7. raccoonradio

    Maybe it doesn’t reach the suburbs too well, but doesn’t WXKS at least reachmuch of Boston/Cambridge/Somervillefrom that stick nr Kiss-108?If the likes of WRKO felt they could get good ratings with Steph Miller instead of John DePetro, Franken instead ofRush, and Schulz instead of Howie they could have changed to prog-talk (offering to put those shows on a better signal). Steph actually used to be on ‘RKO awhile back. Instead, Entercom chooses to make money.Say! Doesn’t the Boston Phoenixown a radio station? Why not runFranken on…Air America 101.7! 🙂

  8. tony schinella

    The flip of all this would be to look at all the conservative talkers who fail. There are a slew of them in the dump heap of “former talk show host …” even though they had big money backing them or a big network backing them. Oliver North and Alan Keyes come to mind right away. There are a slew of other wannabes over the years who thought they could just come up with $50k to buy some bird time and then, poof, they would be Limboob. Thought wrong.

  9. Amusedbutinformedobserver

    Miller is the best hope for a liberal host. liberal outrage doesn’t work like conservative outrage works, since the right-wingers sound like a parody when they get worked up — they’re entertaining, to a degree, in their venom. Liberals getting worked sounds like policy wonks on speed..

  10. Dan Kennedy

    Brian — Ed Schultz (Jones) is the #1 liberal talk-show host, by quite a lot. Stephanie Miller (Jones) is #3. So when you say “most” liberal talk shows come from Air America, that’s really an irrelevant observation.Raccoon — AM 1200 and 1430 have a relatively decent signal in Greater Boston during the daylight hours, but their licenses require them to cut back their power at night. You can barely get it on Route 128, where I live. So when Clear Channel finally drops “Progressive Talk,” we can look forward to stories about how liberal talk didnt work in Boston, even though it was never given a realistic chance.WRKO management is extremely unhappy with ratings. I have no idea whether ‘RKO would succeed with liberal talk, but it ain’t succeeding with conservative talk. What matters in this town is *sports* talk.Steve brings up a good point. I mentioned NPR specifically, but what about public radio in general? In Boston, we can listen to talk shows hosted by Christopher Lydon on WGBH and Tom Ashbrook on WBUR. I would not be surprised if ‘BUR at some point added a local talk show to its lineup. Robin Young hosts a news-and-interview show as well. Lydon’s show is pretty frankly liberal (although conservatives are certainly heard), and Ashbrook’s is basically moderate to liberal.What may be the real fallacy here is the notion that liberals want talk radio that is a mirror image of conservative talk. That’s certainly not what I want, which is why I was initially put off by Ed Schultz, whose voice and speaking style bear a superficial resemblance to Rush Limbaugh’s. (I’ve since learned to like him more.)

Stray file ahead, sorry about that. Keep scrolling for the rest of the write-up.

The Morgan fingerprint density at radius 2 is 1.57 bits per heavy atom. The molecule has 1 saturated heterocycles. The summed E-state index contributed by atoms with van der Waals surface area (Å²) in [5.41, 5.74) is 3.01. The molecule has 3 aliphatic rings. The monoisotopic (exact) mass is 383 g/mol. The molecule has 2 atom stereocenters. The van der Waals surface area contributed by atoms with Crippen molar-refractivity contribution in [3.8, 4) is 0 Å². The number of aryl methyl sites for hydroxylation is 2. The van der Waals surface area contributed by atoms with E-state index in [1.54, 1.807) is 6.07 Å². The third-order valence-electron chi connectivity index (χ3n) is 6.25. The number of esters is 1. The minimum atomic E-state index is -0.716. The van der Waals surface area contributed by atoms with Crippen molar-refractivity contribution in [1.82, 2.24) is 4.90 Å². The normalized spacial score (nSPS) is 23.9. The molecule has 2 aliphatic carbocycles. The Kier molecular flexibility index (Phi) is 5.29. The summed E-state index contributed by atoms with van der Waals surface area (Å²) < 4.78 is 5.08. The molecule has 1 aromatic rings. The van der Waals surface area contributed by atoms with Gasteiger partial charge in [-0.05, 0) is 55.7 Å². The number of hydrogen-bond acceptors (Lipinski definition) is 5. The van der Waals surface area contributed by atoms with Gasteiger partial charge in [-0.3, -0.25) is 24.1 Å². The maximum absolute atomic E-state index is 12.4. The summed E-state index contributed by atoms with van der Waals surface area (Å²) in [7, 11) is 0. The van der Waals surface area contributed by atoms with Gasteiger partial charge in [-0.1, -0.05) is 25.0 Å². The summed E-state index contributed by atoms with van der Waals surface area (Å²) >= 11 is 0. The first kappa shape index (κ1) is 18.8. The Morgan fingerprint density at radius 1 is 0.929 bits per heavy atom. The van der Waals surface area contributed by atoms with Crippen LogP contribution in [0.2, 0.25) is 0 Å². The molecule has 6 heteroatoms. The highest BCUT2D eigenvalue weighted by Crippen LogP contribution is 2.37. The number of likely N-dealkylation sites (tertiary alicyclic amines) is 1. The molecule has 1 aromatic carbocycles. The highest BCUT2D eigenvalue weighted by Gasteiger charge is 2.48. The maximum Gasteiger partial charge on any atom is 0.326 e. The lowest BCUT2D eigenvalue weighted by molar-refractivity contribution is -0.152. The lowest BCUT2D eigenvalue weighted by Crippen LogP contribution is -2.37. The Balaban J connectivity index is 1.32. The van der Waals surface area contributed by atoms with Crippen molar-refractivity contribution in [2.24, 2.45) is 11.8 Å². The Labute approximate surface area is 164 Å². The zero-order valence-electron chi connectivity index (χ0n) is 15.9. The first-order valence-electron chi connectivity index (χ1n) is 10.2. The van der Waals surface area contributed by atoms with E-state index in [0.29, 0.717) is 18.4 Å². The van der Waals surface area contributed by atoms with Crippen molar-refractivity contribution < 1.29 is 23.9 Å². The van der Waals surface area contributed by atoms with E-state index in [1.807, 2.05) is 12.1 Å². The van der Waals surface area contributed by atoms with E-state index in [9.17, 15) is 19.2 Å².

11. Anonymous

    WRKO’s problem is deeper than ratings. The people I know who listen to it blame all of the world’s problems on Bill Clinton and the Liberals in Congress. Unfortunately for them (and the WRKO hosts) the Republican party controls all branches of government. They’re as much dinosaurs as the “out of touch liberals” they mock. Times have changed; they haven’t. It’s BORING.See Hatlo’s “commentary” for more examples.

  12. mike from norwell

    I still remember National Lampoon’s parody site MoveonPlease.org (which has now disappeared). They had a “click” button to listen to Air America that started out with garbled clips from the actual station, then a bunch of static, then marachi music. Anyone dismissing coverage and weak signal problems doesn’t get it (unless you’re focusing your efforts on that all-important drive time area comprising Cambridge, Somerville, and Boston proper – loads of car commuters in that area – unless you think that someone driving into the city will change over for the last few minutes of their commute when they get in range). If I can’t listen to a reasonably strong signal in my car AND not have to jump to two different weak AM stations in the course of commute, why bother? Air America isn’t commercially viable right now given what most folks in the area can receive (and I in Norwell, nor Rick in Duxbury have no shot of getting any sort of legible signal from their station).

  13. raccoonradio

    Yes I have heard that WRKO doesn’t do well in the 25-54 ratings (which I have no direct access to), but they do well in the 12 +…WTKK does half-decently with mostly conservative talk on a fairly-easy-to-receive FM signal. As forAAR, most people listen to talk shows during the day anyway, though certainly the next few months will be tough for libtalk fans, given the sunset power-downs and even shutoffs mandated by the FCC. (Which is what listeners in Burlington VT have to now endure, since AAR is now on a “daytimer” signal there).And yes there have been some conservative talkers who have failed and the Salem stations (like WTTT)traditionally don’t do well with it.Psst: WWZN 1510 and WILD 1090 (daytime only) are both for sale. Maybe AARcould wind up there (but again, signal problems…)

  14. John Galt

    Air America Radio has, from its inception, suffered from a terminal intellectual vacancy in the executive suite. The idea was rich in possibilities, but sank like a stone under exceptionally poor management.I doubt talk radio serves any purpose whatever other than feeding the mental masturbation of the feeble.